Indigenous Food Sovereignty
No longer based at VIPIRG, the Community Tool Shed is still going strong. Please scroll to the bottom of this post to see the link to their Facebook page and get in touch with organizers!
November 2011, a new VIPIRG research focus on Indigenous sovereignty was initiated within a seven month research position. The research work includes Indigenous food sovereignty within the local ancestral lands of the Lekwungen. VIPIRG is working in alliance with the Community Tool Shed which includes Indigenous people and allies working together to reinstate Kwetlal (camas) food systems (Garry Oak Ecosystem).
The Lekwungen people have harvested, prepared and traded Kwetlal for thousands of years. Their ancestral lands were known for their Kwetlal food and trade system. It was the Lekwungen women that sculptured the Kwetlal food system with traditional management which includes weeding, harvesting and burning.
Community Tool Shed
This initiative is a current and on-going work of a member of the Lekwungen community whom is inviting Indigenous people and allies to work together in reinstating the Kwetlal food system. This food system has over 150 years of colonial impacts including: cultural oppression, landscape change (land development); pollution, and invasion of invasive plant species. Today the Kwetlal food system is less than 5% of it Indigenous state prior to colonial contact. This 5% remains threatened and weakened by supressing culture roles; continued fragmenting of the food system in to smaller land areas; and invasion of alien colonial plant species.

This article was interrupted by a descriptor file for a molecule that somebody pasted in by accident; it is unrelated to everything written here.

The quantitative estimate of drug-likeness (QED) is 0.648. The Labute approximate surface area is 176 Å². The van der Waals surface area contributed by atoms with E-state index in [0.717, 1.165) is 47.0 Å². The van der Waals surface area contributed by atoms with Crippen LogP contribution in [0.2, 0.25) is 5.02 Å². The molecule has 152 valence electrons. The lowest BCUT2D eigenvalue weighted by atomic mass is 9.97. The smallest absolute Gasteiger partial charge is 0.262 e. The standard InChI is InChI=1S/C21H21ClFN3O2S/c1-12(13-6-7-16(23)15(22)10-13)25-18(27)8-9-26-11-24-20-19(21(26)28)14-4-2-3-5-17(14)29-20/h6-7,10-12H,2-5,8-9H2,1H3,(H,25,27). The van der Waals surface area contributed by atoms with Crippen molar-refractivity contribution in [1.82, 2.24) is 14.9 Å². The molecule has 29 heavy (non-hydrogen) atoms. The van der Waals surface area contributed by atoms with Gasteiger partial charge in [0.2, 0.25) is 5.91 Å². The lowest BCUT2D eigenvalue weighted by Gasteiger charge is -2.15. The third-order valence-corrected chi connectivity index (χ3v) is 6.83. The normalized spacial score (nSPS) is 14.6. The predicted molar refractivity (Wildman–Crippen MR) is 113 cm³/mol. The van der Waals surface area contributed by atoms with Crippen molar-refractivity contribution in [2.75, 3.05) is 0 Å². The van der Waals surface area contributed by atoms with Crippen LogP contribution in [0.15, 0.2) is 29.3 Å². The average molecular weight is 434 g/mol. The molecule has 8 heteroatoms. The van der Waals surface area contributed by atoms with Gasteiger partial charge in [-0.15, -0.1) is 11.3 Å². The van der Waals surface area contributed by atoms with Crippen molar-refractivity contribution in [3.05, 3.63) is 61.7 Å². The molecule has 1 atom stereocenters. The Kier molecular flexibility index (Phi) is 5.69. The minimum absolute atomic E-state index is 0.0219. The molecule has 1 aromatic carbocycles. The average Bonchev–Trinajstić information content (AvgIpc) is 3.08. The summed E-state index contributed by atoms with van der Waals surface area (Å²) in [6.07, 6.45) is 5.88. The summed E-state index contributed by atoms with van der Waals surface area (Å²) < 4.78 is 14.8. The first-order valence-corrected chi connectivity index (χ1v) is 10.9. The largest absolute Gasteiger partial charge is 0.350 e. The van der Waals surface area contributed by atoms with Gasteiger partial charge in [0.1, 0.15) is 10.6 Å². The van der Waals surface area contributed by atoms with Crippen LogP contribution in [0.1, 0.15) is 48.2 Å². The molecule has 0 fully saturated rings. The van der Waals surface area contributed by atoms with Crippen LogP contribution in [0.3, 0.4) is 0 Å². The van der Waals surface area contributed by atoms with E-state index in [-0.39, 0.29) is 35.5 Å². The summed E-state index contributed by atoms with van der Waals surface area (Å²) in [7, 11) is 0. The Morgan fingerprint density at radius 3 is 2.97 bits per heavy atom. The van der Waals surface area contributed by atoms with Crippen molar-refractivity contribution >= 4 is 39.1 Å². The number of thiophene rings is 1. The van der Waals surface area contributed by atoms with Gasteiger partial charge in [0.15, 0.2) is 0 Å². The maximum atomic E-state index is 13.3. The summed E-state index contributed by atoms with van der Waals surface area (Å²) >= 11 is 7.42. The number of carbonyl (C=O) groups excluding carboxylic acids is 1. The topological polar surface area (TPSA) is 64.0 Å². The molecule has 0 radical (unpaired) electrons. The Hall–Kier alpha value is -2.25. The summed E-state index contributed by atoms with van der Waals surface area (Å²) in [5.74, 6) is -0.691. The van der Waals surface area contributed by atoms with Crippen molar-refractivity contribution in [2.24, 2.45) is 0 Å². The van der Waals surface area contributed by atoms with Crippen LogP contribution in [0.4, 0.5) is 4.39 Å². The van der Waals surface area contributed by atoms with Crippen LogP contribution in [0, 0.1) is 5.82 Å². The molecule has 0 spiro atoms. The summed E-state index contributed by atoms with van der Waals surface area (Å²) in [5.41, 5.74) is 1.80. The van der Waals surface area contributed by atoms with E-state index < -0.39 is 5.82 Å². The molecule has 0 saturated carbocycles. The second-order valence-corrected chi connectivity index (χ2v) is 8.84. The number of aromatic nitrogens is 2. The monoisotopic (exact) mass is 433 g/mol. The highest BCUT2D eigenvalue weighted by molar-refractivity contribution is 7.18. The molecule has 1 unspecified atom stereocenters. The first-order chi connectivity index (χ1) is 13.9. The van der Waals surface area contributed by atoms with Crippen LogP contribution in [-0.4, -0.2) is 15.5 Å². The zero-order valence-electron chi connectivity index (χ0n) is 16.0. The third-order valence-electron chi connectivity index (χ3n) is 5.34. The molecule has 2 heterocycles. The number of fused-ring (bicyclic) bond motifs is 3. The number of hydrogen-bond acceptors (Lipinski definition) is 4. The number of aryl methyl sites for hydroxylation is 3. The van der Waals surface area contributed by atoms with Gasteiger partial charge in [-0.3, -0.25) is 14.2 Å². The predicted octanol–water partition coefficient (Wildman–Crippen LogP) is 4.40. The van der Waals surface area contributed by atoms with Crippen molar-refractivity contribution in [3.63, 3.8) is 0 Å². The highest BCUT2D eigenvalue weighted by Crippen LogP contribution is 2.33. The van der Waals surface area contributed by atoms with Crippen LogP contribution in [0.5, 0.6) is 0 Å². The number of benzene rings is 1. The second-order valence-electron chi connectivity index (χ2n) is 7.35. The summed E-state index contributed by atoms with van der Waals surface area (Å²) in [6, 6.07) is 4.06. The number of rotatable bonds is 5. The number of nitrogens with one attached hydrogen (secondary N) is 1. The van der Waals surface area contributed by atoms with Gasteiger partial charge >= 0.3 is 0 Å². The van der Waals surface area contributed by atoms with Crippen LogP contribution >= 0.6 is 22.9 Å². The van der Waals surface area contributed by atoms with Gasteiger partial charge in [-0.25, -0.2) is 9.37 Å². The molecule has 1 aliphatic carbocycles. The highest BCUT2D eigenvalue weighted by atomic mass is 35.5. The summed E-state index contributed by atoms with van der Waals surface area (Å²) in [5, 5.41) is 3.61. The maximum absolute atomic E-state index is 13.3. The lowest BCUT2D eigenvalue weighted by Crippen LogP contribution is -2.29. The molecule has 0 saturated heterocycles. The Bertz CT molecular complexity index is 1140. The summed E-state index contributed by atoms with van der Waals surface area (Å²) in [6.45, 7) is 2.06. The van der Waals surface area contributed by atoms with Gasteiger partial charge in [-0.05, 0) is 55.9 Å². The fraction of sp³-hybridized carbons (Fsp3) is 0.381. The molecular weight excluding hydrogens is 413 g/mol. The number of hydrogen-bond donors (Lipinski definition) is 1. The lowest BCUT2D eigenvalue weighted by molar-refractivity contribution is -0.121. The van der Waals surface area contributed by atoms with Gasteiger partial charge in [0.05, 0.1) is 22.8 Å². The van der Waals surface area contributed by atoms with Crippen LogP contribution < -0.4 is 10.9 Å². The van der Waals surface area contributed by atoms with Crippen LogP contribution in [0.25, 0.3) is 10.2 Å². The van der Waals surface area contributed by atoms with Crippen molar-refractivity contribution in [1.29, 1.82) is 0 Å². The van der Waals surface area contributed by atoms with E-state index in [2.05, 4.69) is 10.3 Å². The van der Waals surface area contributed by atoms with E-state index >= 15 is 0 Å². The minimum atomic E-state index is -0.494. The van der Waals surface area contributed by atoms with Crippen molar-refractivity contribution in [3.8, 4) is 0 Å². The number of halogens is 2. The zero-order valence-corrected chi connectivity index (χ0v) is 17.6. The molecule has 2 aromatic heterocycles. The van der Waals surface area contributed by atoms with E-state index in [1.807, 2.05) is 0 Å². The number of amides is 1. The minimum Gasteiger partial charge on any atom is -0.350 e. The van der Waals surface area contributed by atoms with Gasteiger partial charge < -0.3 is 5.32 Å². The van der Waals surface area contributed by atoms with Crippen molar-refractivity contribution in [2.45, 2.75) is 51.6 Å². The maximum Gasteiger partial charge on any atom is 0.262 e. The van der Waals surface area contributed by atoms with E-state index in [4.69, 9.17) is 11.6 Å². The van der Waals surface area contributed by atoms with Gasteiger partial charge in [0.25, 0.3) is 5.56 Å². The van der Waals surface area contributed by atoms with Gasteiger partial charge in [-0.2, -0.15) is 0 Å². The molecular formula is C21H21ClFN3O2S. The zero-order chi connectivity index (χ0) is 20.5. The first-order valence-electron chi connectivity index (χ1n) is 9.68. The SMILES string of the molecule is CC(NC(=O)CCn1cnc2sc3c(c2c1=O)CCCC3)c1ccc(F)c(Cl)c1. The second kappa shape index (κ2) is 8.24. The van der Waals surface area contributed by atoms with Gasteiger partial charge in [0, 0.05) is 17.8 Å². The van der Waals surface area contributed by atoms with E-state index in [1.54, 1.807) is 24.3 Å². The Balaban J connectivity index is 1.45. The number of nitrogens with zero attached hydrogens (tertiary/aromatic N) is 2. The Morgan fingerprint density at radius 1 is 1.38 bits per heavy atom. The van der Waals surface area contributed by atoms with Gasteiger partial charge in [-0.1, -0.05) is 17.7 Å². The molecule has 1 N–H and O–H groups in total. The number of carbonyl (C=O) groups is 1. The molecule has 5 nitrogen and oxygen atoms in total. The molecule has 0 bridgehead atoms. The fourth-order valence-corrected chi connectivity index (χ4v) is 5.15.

“The Garry Oak Ecosytem is a living artifact of my ancestors. The Lekwungen people will continue to harvest and pitcook Kwetlal for many years to come. Its importance is vital to our history, traditions and future roles and responsibilities. There is still so much work to do in regards to reinstating Kwetlal food system and cultural roles.” Cheryl Bryce, 2011.
Once a month, Cheryl Bryce organizes an invasive plant species pull. For more information or how to get involved, please contact the group via their Facebook page.
Restoring Camas and Culture to Lekwungen and Victoria: An interview with Lekwungen Cheryl Bryce (by Briony Penn, Focus Magazine, June 2006)
Down2Earth 1.3 – Cheryl Bryce (youtube link)
Cheryl Bryce has been harvesting traditional plants with her grandmother and mother since she was a child. She is a leader in reviving the camas, a nutritious bulb that has been harvested by Coast Salish people on Vancouver Island for thousands of years. Cheryl demonstrates how camas bulbs are harvested.